pteridine

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pter·i·dine

(ter'i-dēn),
Azinepurine; benzotetrazine; pyrazino[2,3-d]pyrimidine; a two-ring heterocyclic compound found as a component of pteroic acid and the pteroylglutamic acids (folic acids, pteropterin, etc.); simple pteridine derivatives (for example, xanthopterin, leucopterin) occur as pigments in butterfly wings, whence the name.

pteridine

(tĕr′ĭ-dēn′)
n.
1. A yellow crystalline compound, C6H4N2, having two fused six-member aromatic rings each containing two nitrogen atoms and four carbon atoms. One of the rings is a pyrimidine; the other is a pyrazine.
2. Any of a group of organic compounds derived from this compound, including folic acid and the pigments of butterfly wings.
References in periodicals archive ?
He said that the oncopterin level in urine indicates whether cancer is likely to develop, and varying levels of the six pteridines can actually provide a "fingerprint" of the type of cancer.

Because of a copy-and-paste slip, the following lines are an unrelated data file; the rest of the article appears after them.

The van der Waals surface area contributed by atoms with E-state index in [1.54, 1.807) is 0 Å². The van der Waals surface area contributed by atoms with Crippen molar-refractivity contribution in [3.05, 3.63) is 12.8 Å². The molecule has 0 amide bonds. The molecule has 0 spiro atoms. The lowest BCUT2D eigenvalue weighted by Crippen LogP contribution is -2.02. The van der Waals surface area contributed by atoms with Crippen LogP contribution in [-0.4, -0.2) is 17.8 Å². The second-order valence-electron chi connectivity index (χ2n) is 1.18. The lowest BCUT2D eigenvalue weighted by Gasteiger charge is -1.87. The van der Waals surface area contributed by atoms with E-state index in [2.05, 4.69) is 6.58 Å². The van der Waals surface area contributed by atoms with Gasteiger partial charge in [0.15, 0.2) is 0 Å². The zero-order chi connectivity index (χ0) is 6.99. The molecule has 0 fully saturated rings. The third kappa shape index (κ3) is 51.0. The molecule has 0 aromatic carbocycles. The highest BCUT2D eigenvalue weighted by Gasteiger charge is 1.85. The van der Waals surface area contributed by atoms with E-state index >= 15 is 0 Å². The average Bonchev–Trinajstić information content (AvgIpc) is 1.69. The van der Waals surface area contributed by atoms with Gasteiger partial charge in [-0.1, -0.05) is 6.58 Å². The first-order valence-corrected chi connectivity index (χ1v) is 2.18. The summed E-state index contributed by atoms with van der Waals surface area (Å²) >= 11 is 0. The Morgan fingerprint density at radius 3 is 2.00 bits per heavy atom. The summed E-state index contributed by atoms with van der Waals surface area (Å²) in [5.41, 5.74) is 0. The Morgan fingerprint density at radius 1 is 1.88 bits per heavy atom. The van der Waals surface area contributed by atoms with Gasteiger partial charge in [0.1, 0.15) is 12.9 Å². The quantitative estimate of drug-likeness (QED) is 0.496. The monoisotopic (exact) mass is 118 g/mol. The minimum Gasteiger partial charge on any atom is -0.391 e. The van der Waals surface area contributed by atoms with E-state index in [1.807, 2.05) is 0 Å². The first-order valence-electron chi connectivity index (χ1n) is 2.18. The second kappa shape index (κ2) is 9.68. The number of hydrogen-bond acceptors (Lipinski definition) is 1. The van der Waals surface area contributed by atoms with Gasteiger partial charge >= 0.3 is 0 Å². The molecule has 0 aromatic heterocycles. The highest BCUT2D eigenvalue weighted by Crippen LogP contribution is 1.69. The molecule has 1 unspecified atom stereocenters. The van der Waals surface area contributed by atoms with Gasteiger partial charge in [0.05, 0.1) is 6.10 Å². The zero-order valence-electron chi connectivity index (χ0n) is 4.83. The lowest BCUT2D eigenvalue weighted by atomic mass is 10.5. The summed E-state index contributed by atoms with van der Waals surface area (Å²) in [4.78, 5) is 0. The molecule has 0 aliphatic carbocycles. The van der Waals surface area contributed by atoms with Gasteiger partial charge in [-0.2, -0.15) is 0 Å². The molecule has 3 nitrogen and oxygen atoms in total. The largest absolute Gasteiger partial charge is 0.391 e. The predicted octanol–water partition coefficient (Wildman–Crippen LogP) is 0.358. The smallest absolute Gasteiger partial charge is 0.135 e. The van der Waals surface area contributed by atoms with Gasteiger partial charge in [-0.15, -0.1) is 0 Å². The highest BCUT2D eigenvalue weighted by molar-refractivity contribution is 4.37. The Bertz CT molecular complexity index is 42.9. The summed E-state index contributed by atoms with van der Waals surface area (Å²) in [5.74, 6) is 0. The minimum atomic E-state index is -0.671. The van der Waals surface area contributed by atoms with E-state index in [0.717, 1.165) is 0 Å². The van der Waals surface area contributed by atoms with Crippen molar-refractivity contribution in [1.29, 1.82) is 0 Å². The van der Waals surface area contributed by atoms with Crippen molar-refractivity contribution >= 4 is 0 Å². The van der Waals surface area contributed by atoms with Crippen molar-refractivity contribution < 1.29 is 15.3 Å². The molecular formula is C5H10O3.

During the study, the researchers identified six pteridine derivatives, compounds that help regulate the metabolism of cells, in the urine samples.
The subject matter is organized in terms of syntheses and reactions of pteridines.
Neopterin belongs to the class of pteridines that are pyrazino-[2,3-d]-pyrimidine compounds occurring ubiquitously in living cells.
Effects of pteridines on luminol-dependent chemiluminescence induced by chloramine-T.
Neopterin, a pteridine derivative produced by activated macrophages in response to stimulation by interferon-[gamma], is a marker of both immune activation and coronary artery disease (CAD) activity (2).
Pteridine derivatives (6,7-dimethyltetrahydropterin and sepiapterin) were from Schircks Laboratories.
The phenylalanine concentrations, urinary pteridine values, and PTPS enzyme activities in red blood cells (16) are summarized in Table 1.